Point out Definition. Point out Synonyms: Point to, Draw attention

Point out

Point out

The vast majority of phrasal verbs contain a verb and a preposition. There are some cases where a phrasal verb is formed by a verb and an adverb. Point out  has a transitive verb, point, and an adverb, out.

Point out a phrasal verb that is usually used in two forms. One, to point something out and two, to point somebody out.

Meaning of Point out:

When we want to tell somebody something or inform them of something, usually something we think they don’t know we will use point out.

What does the phrasal verb pass out mean?

What does the phrasal verb pass out...
What does the phrasal verb pass out mean?
  • I want to point out that I have also been on time every day without exception.

We can also use point out to show someone thing or identify someone.

  • The woman pointed out the man from the police line up as the one who stole her bag.


Jim: Hi Sigmund. Great presentation today.

Sigmund: Thanks Jim. What did you like best about it.

Jim: Firstly, I like the way you pointed out the need for more employee engagement.

Sigmund: Yes. It is important and I also wanted to point out that without the employee engagement we would continue to have a high turnover rate.

Jim: Yes, absolutely. You also pointed out something I didn’t know. Specifically, that supervisors who do not feel engaged, do not engage their staff.

Sigmund: Yes. This was something that was pointed out to me from Silvia in HR. 

Jim: Really?

Sigmund: Yes she point out some research she conducted in her previous company and it correlates well to other findings.


Veronica: Hey Jill, I am looking for a guy by the name of Phil? 

Jill: Yes, sure. Let me point him out to you. He is right over there next to the window.

Veronica: Great thanks! Also, can you point out a Brenda?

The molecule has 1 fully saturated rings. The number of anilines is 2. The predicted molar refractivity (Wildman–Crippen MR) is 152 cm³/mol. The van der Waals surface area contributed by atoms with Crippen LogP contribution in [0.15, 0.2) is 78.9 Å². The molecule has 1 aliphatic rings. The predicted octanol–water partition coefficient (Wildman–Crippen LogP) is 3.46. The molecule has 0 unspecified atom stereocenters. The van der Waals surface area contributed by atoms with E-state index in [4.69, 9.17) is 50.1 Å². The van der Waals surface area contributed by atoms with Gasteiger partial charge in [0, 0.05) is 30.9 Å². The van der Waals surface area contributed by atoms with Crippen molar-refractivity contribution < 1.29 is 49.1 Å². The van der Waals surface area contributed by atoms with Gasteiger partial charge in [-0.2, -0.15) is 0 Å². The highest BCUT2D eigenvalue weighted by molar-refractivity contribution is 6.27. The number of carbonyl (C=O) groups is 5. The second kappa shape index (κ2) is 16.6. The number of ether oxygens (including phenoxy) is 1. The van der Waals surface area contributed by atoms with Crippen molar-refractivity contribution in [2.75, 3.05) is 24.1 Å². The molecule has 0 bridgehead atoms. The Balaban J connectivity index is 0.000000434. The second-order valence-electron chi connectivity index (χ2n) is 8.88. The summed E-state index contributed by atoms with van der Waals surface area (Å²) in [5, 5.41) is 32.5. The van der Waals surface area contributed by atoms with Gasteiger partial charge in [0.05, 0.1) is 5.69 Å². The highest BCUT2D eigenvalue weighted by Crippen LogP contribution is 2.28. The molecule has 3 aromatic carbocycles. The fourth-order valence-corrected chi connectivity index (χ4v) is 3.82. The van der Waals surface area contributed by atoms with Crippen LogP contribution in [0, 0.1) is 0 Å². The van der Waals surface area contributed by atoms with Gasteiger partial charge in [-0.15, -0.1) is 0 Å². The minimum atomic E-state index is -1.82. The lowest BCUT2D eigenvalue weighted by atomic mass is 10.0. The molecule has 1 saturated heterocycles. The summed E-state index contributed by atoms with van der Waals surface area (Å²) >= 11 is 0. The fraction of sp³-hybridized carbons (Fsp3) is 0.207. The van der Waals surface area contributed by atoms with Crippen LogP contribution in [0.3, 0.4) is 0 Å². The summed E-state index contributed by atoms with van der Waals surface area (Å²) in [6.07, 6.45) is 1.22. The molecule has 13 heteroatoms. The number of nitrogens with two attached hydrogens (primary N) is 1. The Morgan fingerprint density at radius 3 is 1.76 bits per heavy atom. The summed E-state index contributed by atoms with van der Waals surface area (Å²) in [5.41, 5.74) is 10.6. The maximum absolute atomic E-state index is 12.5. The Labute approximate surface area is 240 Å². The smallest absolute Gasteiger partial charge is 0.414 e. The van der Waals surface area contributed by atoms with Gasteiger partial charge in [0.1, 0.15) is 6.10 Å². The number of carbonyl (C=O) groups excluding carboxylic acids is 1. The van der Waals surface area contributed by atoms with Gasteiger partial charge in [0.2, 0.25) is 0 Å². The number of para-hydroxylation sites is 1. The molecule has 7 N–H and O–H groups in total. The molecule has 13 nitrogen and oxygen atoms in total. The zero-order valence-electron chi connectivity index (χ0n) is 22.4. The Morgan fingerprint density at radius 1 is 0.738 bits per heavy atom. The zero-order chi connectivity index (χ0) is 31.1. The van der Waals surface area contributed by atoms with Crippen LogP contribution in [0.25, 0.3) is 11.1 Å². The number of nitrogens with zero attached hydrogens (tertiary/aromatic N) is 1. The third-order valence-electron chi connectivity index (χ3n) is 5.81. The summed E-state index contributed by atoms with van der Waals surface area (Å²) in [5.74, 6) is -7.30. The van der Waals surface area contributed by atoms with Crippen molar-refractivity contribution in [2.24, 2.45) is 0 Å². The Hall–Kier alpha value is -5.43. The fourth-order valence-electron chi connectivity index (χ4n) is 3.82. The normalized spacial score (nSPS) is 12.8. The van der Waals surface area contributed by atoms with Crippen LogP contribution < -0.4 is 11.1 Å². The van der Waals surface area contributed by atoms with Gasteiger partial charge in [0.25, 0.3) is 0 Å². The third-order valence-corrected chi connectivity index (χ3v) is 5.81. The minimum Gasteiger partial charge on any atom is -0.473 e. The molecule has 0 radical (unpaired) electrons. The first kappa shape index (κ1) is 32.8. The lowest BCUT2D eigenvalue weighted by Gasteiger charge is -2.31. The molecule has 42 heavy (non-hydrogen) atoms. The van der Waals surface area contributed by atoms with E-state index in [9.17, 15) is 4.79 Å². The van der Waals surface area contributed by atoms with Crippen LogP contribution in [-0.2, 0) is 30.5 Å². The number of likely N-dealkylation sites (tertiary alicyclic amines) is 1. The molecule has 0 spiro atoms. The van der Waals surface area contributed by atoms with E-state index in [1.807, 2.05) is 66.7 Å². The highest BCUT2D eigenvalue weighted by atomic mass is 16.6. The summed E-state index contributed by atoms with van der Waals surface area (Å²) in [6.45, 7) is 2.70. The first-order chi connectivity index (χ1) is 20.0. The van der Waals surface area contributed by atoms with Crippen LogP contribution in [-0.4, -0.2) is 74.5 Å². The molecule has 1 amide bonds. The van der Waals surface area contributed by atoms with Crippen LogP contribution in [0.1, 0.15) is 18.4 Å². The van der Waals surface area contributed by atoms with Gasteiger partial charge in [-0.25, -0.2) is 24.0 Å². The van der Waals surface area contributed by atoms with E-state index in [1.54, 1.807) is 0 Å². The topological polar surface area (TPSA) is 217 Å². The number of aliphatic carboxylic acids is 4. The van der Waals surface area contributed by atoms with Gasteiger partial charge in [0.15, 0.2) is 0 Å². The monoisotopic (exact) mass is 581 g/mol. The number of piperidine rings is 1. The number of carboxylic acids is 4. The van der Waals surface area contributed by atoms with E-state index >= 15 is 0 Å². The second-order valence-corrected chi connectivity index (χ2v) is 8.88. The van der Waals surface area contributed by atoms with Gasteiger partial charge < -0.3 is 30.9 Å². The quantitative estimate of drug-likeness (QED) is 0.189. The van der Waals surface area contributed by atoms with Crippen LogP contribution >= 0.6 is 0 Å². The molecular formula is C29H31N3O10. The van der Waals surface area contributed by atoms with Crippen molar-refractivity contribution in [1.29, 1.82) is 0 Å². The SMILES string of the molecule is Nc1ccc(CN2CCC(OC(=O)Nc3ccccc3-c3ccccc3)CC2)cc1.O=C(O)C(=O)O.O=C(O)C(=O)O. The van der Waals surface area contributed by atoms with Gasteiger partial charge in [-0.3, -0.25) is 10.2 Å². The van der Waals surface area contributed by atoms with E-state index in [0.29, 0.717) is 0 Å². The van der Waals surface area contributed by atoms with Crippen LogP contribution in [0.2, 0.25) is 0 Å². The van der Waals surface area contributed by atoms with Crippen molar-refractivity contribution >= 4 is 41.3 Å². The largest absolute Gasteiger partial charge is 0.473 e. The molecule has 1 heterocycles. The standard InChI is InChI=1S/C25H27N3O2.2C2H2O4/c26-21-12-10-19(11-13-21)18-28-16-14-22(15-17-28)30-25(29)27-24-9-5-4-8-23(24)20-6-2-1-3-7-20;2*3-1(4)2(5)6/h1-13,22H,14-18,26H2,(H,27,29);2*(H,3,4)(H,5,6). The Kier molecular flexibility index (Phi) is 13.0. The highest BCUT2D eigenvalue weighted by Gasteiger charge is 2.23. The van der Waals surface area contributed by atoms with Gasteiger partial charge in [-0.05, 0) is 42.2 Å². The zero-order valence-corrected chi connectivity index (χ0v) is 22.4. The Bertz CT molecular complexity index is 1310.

Jill: Sure. You see where I pointed Phil out? She is sitting three rows behind Phil next to the window as well.

Veronica: Fantastic! Last thing. Can you point out where the washrooms are on this floor?

Jill: Ha Ha. Nope I can’t point those out for you.

Veronica: How come?

Jill: Because there are none. They are only on the odd numbered floors.

Related Phrases & Phrasal Verbs:

Get a cross – when we use get a across in the context of point out we are expressing that someone is able to make someone understand or believe something.

  •  I want to point out that we were able to get our point across and still keep a working relationship with them.

Go into detail – to explain or express something or information in a complete manner.

  • We went into detail so that we could point out clearly the facts in the case.

Put into plain English – when we put things in plain English we are expressing things in simple and common English phrases.

  • I am going to point this out to you in plain English, so there is no misunderstanding.

Draw attention to – when we draw people’s attention to something or someone we are making them aware of someone or something.

  • I want to draw your attention to the man standing by the park and point out that he is not supposed to be in the picture.

Call attention to – in the context of point out we use this phrase to make someone notice and/or think about a person, place, or thing.

  • She was able to call people’s attention to the human rights abuses and also point out that many have turned a blind eye to the problem.

Bring attention to – in the context of point out we would use this phrase to make someone aware or to inform them of something, usually a problem.

  • I want to bring everyone’s attention to the possibility of a terrorist attack.  If you see anything or anyone suspicious please point it out to the police immediately.

Give prominence to – this is a more formal phrase that is used to identify or treat someone or something (information) in a special and important manner.

  • She gave special prominence to the issue of environmental pollution and pointed out that unless we continued to reduce Co2 emissions we would see catastrophic problems.

Point to – this is similar point out except that point to means to express the truth or importance of something.

  • She pointed to the evidence and pointed out that he has a previous criminal record.

Related idioms:

Throw light upon – this is a phrase to express making something more understandable.

Synonyms (other ways to say):

Point to

Draw attention

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